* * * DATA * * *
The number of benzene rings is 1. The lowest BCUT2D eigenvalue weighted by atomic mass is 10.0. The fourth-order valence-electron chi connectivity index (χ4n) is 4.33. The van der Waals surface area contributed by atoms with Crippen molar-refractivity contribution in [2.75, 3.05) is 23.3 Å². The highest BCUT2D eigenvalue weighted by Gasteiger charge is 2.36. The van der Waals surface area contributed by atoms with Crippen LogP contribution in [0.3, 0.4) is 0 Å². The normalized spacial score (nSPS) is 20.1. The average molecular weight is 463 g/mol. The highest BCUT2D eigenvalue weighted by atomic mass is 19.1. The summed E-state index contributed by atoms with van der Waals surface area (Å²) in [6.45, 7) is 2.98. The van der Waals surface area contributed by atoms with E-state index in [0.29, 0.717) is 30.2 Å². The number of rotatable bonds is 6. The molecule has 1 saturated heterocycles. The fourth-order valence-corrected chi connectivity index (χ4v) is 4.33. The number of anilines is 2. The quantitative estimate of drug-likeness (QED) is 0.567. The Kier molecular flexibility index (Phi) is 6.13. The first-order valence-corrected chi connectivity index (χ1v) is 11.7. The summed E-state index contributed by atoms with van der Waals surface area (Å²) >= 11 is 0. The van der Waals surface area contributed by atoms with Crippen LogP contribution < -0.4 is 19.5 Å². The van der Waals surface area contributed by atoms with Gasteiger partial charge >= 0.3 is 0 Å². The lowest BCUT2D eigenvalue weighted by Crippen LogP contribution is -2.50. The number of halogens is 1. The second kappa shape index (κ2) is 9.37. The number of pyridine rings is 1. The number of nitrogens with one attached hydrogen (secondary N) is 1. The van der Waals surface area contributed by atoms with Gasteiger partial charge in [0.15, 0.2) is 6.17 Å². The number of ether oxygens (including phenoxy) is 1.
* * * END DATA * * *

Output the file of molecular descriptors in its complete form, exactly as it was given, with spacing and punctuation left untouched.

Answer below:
The number of benzene rings is 1. The lowest BCUT2D eigenvalue weighted by atomic mass is 10.0. The fourth-order valence-electron chi connectivity index (χ4n) is 4.33. The van der Waals surface area contributed by atoms with Crippen molar-refractivity contribution in [2.75, 3.05) is 23.3 Å². The highest BCUT2D eigenvalue weighted by Gasteiger charge is 2.36. The van der Waals surface area contributed by atoms with Crippen LogP contribution in [0.3, 0.4) is 0 Å². The normalized spacial score (nSPS) is 20.1. The average molecular weight is 463 g/mol. The highest BCUT2D eigenvalue weighted by atomic mass is 19.1. The summed E-state index contributed by atoms with van der Waals surface area (Å²) in [6.45, 7) is 2.98. The van der Waals surface area contributed by atoms with E-state index in [0.29, 0.717) is 30.2 Å². The number of rotatable bonds is 6. The molecule has 1 saturated heterocycles. The fourth-order valence-corrected chi connectivity index (χ4v) is 4.33. The number of anilines is 2. The quantitative estimate of drug-likeness (QED) is 0.567. The Kier molecular flexibility index (Phi) is 6.13. The first-order valence-corrected chi connectivity index (χ1v) is 11.7. The summed E-state index contributed by atoms with van der Waals surface area (Å²) >= 11 is 0. The van der Waals surface area contributed by atoms with Crippen LogP contribution < -0.4 is 19.5 Å². The van der Waals surface area contributed by atoms with Gasteiger partial charge >= 0.3 is 0 Å². The lowest BCUT2D eigenvalue weighted by Crippen LogP contribution is -2.50. The number of halogens is 1. The second kappa shape index (κ2) is 9.37. The number of pyridine rings is 1. The number of nitrogens with one attached hydrogen (secondary N) is 1. The van der Waals surface area contributed by atoms with Gasteiger partial charge in [0.15, 0.2) is 6.17 Å². The number of ether oxygens (including phenoxy) is 1.